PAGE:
The two wives of President Woodrow Wilson provide a glimpse into the ways that circumstance and coincidence affect history.
There is a certain fascination with history that is only understood by those devoted to its chronicles. Despite the vast popularity of the mystery, interest in history is reserved for the enlightened few who know a good game of “What if?” when they see one. The story of Democratic President Woodrow Wilson and his two First Ladies provides a double dose of inspection for the academic parlor.
Woodrow Wilson was the second and final United States President to remarry while in office; the first was John Tyler. Wilson’s first wife was Ellen Louise Axson, a Georgia girl whom Wilson had known since childhood. Axson and Wilson were both children of Presbyterian ministers.
Ellen Axson had professional quality art skills and was graced with dignity. She was the consummate homemaker, but never felt assuming in the political arena. Their marriage took them from Princeton University to the governor’s mansion in New Jersey, and finally to the White House in 1913.
Axson’s days in the Washington were brief, but distinguished. She was responsible for the creation of the famous White House Rose Garden and influenced her husband on child labor laws. As a descendant of slave owners, Axson devoted time to improve the living conditions of the Negro population in Washington’s slums. Legislation was passed at her death in 1914.
The second Mrs. Wilson was the antithesis of the first. Edith Bolling Galt assumed control of the family jewelry business upon the death of her first husband. She often traveled to Europe and blended into the role of socialite. She met the grieving President in Washington through mutual friends and they soon married.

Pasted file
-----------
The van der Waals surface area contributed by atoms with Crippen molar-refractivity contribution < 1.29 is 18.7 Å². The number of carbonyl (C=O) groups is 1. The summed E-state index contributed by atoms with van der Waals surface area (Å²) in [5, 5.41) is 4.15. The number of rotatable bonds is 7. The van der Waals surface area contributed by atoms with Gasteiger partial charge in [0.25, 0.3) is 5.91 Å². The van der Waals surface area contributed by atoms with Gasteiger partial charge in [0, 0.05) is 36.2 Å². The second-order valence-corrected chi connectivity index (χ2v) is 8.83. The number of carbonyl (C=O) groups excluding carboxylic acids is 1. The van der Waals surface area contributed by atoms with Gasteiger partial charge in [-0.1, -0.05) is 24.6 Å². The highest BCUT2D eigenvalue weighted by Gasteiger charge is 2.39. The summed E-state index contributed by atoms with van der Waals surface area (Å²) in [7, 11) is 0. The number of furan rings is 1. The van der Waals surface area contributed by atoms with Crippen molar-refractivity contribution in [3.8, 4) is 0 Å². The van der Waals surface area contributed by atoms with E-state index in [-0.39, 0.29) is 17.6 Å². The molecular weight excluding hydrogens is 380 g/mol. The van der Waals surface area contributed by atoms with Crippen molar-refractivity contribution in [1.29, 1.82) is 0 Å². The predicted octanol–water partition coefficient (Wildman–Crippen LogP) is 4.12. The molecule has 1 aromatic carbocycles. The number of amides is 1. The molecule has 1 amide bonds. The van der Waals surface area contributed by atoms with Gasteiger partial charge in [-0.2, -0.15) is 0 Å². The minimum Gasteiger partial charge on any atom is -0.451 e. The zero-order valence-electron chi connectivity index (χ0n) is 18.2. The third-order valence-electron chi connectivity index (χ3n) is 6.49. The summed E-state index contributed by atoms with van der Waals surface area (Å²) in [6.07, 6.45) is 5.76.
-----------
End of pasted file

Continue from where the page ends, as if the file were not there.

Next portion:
Though competent in normal spousal affairs, the demands of the nation required much more from Galt. She supported Wilson during his reelection campaign in 1916, led fund raising and public service efforts throughout World War I, and became the President’s primary confidant.
Galt accompanied the President to Europe for the Paris Peace talks at Versailles and socialized with reigning European monarchy. This was the occasion when the First Lady of the United States became synonymous with the aristocracy of the world.
Once stateside, Galt joined the President in an exhaustive, though futile, effort to garner support for the Versailles peace agreement and for U.S. membership in the new League of Nations. A Republican-led Congress would reject U.S. involvement.
The close companionship of the first couple provided Edith Galt with keen insight into political negotiations that would prove invaluable. When President Wilson succumbed to a stroke in the latter days of his service, it is reported that his wife assumed the responsibilities of office, filtered which issues to address, and guarded his failing health from Cabinet members and Congress.
What if Ellen Axson had not died? Would President Wilson have traveled alone to Europe, stumped across the United States, and relinquished his Presidency to a vice-president? What if Edith Galt had been more open to compromise when dealing with a Republican Congress? Perhaps the Versailles Treaty would have passed in the U.S. and a League of Nations entrenched. Perhaps none of these alterations would have changed the course of history, but it certainly makes for good conversation.